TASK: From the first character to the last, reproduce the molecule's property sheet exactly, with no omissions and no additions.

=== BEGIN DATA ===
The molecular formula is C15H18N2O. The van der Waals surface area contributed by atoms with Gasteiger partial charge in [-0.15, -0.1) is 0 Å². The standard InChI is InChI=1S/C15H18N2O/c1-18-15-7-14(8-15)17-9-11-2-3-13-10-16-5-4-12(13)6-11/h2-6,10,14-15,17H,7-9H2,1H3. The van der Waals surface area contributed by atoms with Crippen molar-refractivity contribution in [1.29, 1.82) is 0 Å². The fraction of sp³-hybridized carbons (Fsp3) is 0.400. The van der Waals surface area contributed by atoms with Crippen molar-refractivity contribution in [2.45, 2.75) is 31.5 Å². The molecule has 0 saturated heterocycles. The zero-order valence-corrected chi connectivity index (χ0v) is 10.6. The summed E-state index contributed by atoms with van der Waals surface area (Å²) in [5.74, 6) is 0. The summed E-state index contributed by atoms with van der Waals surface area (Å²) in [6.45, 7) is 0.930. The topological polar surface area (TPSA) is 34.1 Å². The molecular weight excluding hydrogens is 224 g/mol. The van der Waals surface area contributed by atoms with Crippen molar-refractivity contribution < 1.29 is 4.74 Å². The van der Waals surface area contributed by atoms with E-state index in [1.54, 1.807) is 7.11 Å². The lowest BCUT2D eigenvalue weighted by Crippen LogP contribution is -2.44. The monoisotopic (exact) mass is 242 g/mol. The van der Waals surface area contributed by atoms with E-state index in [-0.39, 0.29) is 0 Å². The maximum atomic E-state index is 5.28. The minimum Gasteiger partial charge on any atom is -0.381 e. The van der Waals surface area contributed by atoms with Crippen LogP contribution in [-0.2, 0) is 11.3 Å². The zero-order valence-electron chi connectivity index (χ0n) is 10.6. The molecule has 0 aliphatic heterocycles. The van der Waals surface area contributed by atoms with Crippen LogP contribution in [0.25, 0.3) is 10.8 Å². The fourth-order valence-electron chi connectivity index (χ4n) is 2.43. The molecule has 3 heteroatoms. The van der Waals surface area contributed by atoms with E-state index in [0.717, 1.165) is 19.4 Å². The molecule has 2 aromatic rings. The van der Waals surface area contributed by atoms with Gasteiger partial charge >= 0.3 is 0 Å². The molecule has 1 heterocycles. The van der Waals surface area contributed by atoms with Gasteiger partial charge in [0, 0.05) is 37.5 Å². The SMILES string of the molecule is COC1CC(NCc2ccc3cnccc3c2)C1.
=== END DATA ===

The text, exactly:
The molecular formula is C15H18N2O. The van der Waals surface area contributed by atoms with Gasteiger partial charge in [-0.15, -0.1) is 0 Å². The standard InChI is InChI=1S/C15H18N2O/c1-18-15-7-14(8-15)17-9-11-2-3-13-10-16-5-4-12(13)6-11/h2-6,10,14-15,17H,7-9H2,1H3. The van der Waals surface area contributed by atoms with Crippen molar-refractivity contribution in [1.29, 1.82) is 0 Å². The fraction of sp³-hybridized carbons (Fsp3) is 0.400. The van der Waals surface area contributed by atoms with Crippen molar-refractivity contribution in [2.45, 2.75) is 31.5 Å². The molecule has 0 saturated heterocycles. The zero-order valence-corrected chi connectivity index (χ0v) is 10.6. The summed E-state index contributed by atoms with van der Waals surface area (Å²) in [5.74, 6) is 0. The summed E-state index contributed by atoms with van der Waals surface area (Å²) in [6.45, 7) is 0.930. The topological polar surface area (TPSA) is 34.1 Å². The molecular weight excluding hydrogens is 224 g/mol. The van der Waals surface area contributed by atoms with Crippen molar-refractivity contribution < 1.29 is 4.74 Å². The van der Waals surface area contributed by atoms with E-state index in [1.54, 1.807) is 7.11 Å². The lowest BCUT2D eigenvalue weighted by Crippen LogP contribution is -2.44. The monoisotopic (exact) mass is 242 g/mol. The van der Waals surface area contributed by atoms with E-state index in [-0.39, 0.29) is 0 Å². The maximum atomic E-state index is 5.28. The minimum Gasteiger partial charge on any atom is -0.381 e. The van der Waals surface area contributed by atoms with Crippen LogP contribution in [-0.2, 0) is 11.3 Å². The zero-order valence-electron chi connectivity index (χ0n) is 10.6. The molecule has 0 aliphatic heterocycles. The van der Waals surface area contributed by atoms with Crippen LogP contribution in [0.25, 0.3) is 10.8 Å². The fourth-order valence-electron chi connectivity index (χ4n) is 2.43. The molecule has 3 heteroatoms. The van der Waals surface area contributed by atoms with E-state index in [0.717, 1.165) is 19.4 Å². The molecule has 2 aromatic rings. The van der Waals surface area contributed by atoms with Gasteiger partial charge >= 0.3 is 0 Å². The molecule has 1 heterocycles. The van der Waals surface area contributed by atoms with Gasteiger partial charge in [0, 0.05) is 37.5 Å². The SMILES string of the molecule is COC1CC(NCc2ccc3cnccc3c2)C1.